New Rockumentary on troubled life of legendary drummer Ginger Baker reviewed by GSTV’s in-house Brit
By The Mad Dog
If you want to feel good about your life, feel secure in yourself, feel like you are, indeed, making a positive difference everyday, take the time to sit down and watch “Beware of Mister Baker,” the biopic about the flame-haired, genius madman, tub-thumper, Ginger Baker. Rockumenting his humble beginnings in proggy jazz bands, he is catapulted to stardom in super group, Cream, with Jack Bruce and Eric Clapton. The former comes out of this seeming calm and forgiving whereas Baker clearly still hates him. Clapton says he’ll always have time for Ginger Baker but that he couldn’t be around him for long and Baker names Clapton as his best friend in the world and always will be. Go figure…..
This movie is a huge slab of rock schadenfreude littered with bilious outbursts from its subject, who appears scariest during the first and last minute of the movie. In the opening scene, Baker literally bloodies director Jay Bulger‘s nose with his walking stick in an unprovoked attack. Right at the end, Baker finally takes off the sunglasses he has worn throughout to reveal his swollen eyes which seem to portray to the outside world all the malevolence and spitefulness he has clearly harbored internally all his life. In between, he’s just downright miserable, sullen, peppery, querulous, brutishly arrogant and very, very committed to his own anger. I’m not sure quite why this movie is such compelling viewing but you can’t put it down and walkaway, even though there is really nothing likable about Baker.
Clapton describes him as a “lovable rogue” and a “fully-formed musician” and whilst the latter cannot be disputed, Baker has left a trail of personal devastation, heartbreak, debts and broken relationships with partners, wives and kids that looks like seven miles of bad road. Nursing a 19 year heroin addiction, he now sits rather forlornly in an arm chair, chain-smoking and taking blasts from a morphine inhaler. That said, the movie ends with a very recent clip of Ginger Baker playing live in Austria. He really is probably the best drummer of all time – and not, as we are reminded several times during the movie, a rock drummer, but a jazz drummer who has that special natural talent – time.
Incongruously, the movie also features Baker pursuing his other life love aside from the kit – polo player and polo club boss. He started polo clubs in every country he’s lived in….England, the US, Italy, South Africa, Nigeria….and he got kicked out of every one of those countries. Baker’s life story would keep a psychiatrists convention busy for weeks. He is an amazing drummer and there is plenty of top quality footage to attest to that, interspersed rather cleverly with charcoal-sketched, cartoon-like depictions of the man and his deeds. Difficult to end up liking a man who thinks John Bonham wasn’t much of a drummer and who once left one of his wives for his 17 year old daughter’s boyfriends sister. But he’s a perfect example of that fine line between madness and genius – and a churlish bastard to boot.
Lest I should be labelled a movie critic (based on this blog and the last one), hurry and get the new, self-titled offering from The Winery Dogs. This newly formed three piece consists of drummer Mike Portnoy (Dream Theater, Adrenaline Mob, Avenged Sevenfold and most recently, Flying Colors with Steve Morse), Richie Kotzen (Poison, Mr Big) and Billy Sheehan (Mr Big, Talas, Niacin) and probably the best new rock album of 2013. With already a million Facebook followers and over 650,000 YouTube hits, this album defies superlatives. I’ve always liked Kotzen who can shred with the best of them but, like early Schenker, its not gratuitous and he shreds with tuneful purpose. Sheehan and Portnoy gel like peaches and cream and there are monster hooks and choruses. I’m betting (or hoping) these guys survive the traditionally ego-laden, lead weight of the super-group moniker. But catch them on the road soon…..just in case they don’t.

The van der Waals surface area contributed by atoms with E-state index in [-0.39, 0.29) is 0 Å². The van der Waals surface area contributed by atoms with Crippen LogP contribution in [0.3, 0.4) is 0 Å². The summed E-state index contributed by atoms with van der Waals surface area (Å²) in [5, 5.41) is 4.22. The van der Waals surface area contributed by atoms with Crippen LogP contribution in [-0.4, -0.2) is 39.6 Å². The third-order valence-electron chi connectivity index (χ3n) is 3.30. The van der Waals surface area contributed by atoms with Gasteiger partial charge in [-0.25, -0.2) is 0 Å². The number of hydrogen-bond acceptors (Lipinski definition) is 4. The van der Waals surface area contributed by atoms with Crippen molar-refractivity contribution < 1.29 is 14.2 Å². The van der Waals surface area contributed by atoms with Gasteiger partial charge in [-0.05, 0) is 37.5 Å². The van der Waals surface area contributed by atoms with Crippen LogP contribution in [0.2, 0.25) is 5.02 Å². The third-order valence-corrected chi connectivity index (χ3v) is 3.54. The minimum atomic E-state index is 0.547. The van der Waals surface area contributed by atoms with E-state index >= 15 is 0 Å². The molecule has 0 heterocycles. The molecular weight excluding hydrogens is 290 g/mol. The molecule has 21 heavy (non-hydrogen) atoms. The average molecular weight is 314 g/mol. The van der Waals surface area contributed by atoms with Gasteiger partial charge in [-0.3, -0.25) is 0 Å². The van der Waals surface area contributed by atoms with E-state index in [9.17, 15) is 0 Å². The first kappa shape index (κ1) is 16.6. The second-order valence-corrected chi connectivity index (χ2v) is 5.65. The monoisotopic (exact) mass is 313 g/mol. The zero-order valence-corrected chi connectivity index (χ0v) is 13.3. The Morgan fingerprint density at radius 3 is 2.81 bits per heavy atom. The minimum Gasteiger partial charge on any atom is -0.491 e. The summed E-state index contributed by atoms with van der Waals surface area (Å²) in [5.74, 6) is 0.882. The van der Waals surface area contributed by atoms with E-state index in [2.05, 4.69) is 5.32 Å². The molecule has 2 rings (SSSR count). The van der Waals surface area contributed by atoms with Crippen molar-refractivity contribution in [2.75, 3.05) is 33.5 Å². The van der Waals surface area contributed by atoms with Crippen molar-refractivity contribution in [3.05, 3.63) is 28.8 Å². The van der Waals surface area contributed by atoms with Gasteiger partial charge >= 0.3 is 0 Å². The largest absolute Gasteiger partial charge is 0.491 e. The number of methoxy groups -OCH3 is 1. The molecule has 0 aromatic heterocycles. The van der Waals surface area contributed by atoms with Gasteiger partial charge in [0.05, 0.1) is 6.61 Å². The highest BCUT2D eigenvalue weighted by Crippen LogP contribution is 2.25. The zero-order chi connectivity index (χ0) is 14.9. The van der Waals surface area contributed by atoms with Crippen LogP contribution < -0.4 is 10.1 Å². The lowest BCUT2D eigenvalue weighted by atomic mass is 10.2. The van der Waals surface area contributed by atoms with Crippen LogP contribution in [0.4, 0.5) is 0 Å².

Know the difference between a rock guitarist and a jazz guitarist ? The former plays 3 chords in front of 3,000 people and the latter plays 3,000 chords in front of 3 people. Know the difference between a drummer and a drum machine ? With a drum machine, you only have to punch the beat in one. I’m just waffling here whilst my iPod gently weeps…..here’s a smorgasbord for you to munch on…..
The Sirens – Talk Dirty To Me….Detroit’s skankiest girl band out-Motley the Crüe on this cover (good album of porn-dirty 70s/80s glam rock do-overs actually).
Dave Mason and Cass Elliott – Here We Go Again…from one of the best and unsung albums of the early 70s featuring songwriter extraordinaire Mason, coupled ingeniously with Cass Elliott – for fans of CSN, Manassas, Moby Grape.
James McMurtry – Childish Things….wow, Texas’ own John Hiatt – midway between Dylan and acoustic Tull (without the jiggs and reels).
Silvertide – Mary Jayne….Philly-based rockers are making a comeback in 2013 – look forward to hearing more of what made “Show and Tell” such a stonking album.
Jettblack – Raining Rock…..imagine being taken out back by a bunch of tatoo’d vagabonds, robbed, pissed on and left for dead..one to listen to with your mates and a keg of fizzy wife-beater.
Jimmy Thackery and The Drivers – Cool Guitars…..easily the best blues guitarist you can still see in your local bar with 50 other people….and mores the pity. Jimmy has it all….
Rock hard, roll softly…
The Mad Dog.